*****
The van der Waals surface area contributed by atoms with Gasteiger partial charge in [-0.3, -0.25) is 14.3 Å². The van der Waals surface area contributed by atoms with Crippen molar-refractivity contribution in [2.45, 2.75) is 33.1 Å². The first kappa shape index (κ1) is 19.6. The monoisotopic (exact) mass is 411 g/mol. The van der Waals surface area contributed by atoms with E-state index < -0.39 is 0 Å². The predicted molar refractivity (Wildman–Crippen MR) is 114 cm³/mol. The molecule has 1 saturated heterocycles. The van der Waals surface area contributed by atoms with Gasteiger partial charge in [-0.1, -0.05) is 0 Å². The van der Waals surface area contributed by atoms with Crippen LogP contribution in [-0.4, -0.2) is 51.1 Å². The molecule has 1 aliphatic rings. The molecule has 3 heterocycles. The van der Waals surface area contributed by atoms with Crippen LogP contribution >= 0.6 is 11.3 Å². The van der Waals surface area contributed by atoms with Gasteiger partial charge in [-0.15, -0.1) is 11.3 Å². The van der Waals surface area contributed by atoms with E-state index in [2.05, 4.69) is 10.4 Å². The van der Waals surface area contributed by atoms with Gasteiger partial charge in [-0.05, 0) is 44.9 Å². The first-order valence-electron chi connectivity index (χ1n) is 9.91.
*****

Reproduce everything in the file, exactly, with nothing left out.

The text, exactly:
The van der Waals surface area contributed by atoms with Gasteiger partial charge in [-0.3, -0.25) is 14.3 Å². The van der Waals surface area contributed by atoms with Crippen molar-refractivity contribution in [2.45, 2.75) is 33.1 Å². The first kappa shape index (κ1) is 19.6. The monoisotopic (exact) mass is 411 g/mol. The van der Waals surface area contributed by atoms with E-state index < -0.39 is 0 Å². The predicted molar refractivity (Wildman–Crippen MR) is 114 cm³/mol. The molecule has 1 saturated heterocycles. The van der Waals surface area contributed by atoms with Gasteiger partial charge in [-0.1, -0.05) is 0 Å². The van der Waals surface area contributed by atoms with Crippen LogP contribution in [-0.4, -0.2) is 51.1 Å². The molecule has 1 aliphatic rings. The molecule has 3 heterocycles. The van der Waals surface area contributed by atoms with Crippen LogP contribution >= 0.6 is 11.3 Å². The van der Waals surface area contributed by atoms with Gasteiger partial charge in [-0.15, -0.1) is 11.3 Å². The van der Waals surface area contributed by atoms with E-state index in [2.05, 4.69) is 10.4 Å². The van der Waals surface area contributed by atoms with Gasteiger partial charge in [-0.05, 0) is 44.9 Å². The first-order valence-electron chi connectivity index (χ1n) is 9.91.